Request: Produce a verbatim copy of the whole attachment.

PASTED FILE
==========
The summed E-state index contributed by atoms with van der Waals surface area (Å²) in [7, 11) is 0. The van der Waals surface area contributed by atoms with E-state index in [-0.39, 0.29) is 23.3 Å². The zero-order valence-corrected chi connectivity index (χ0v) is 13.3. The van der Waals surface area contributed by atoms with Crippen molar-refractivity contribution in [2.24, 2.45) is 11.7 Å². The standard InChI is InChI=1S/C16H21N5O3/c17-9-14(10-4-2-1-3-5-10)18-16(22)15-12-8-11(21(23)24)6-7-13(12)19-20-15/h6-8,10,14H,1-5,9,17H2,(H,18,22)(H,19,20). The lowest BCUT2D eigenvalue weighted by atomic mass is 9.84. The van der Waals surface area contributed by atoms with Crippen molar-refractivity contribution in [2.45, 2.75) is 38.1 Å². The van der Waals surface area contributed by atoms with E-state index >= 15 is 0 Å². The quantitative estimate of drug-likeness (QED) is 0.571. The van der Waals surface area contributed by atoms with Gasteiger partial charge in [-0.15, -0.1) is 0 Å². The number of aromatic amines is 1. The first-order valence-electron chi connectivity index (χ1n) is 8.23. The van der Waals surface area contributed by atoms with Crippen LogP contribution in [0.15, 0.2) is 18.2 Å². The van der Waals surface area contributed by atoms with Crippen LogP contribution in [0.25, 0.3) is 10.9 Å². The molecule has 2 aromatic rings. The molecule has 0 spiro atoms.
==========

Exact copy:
The summed E-state index contributed by atoms with van der Waals surface area (Å²) in [7, 11) is 0. The van der Waals surface area contributed by atoms with E-state index in [-0.39, 0.29) is 23.3 Å². The zero-order valence-corrected chi connectivity index (χ0v) is 13.3. The van der Waals surface area contributed by atoms with Crippen molar-refractivity contribution in [2.24, 2.45) is 11.7 Å². The standard InChI is InChI=1S/C16H21N5O3/c17-9-14(10-4-2-1-3-5-10)18-16(22)15-12-8-11(21(23)24)6-7-13(12)19-20-15/h6-8,10,14H,1-5,9,17H2,(H,18,22)(H,19,20). The lowest BCUT2D eigenvalue weighted by atomic mass is 9.84. The van der Waals surface area contributed by atoms with Crippen molar-refractivity contribution in [2.45, 2.75) is 38.1 Å². The van der Waals surface area contributed by atoms with E-state index >= 15 is 0 Å². The quantitative estimate of drug-likeness (QED) is 0.571. The van der Waals surface area contributed by atoms with Gasteiger partial charge in [-0.15, -0.1) is 0 Å². The number of aromatic amines is 1. The first-order valence-electron chi connectivity index (χ1n) is 8.23. The van der Waals surface area contributed by atoms with Crippen LogP contribution in [0.15, 0.2) is 18.2 Å². The van der Waals surface area contributed by atoms with Crippen LogP contribution in [0.25, 0.3) is 10.9 Å². The molecule has 2 aromatic rings. The molecule has 0 spiro atoms.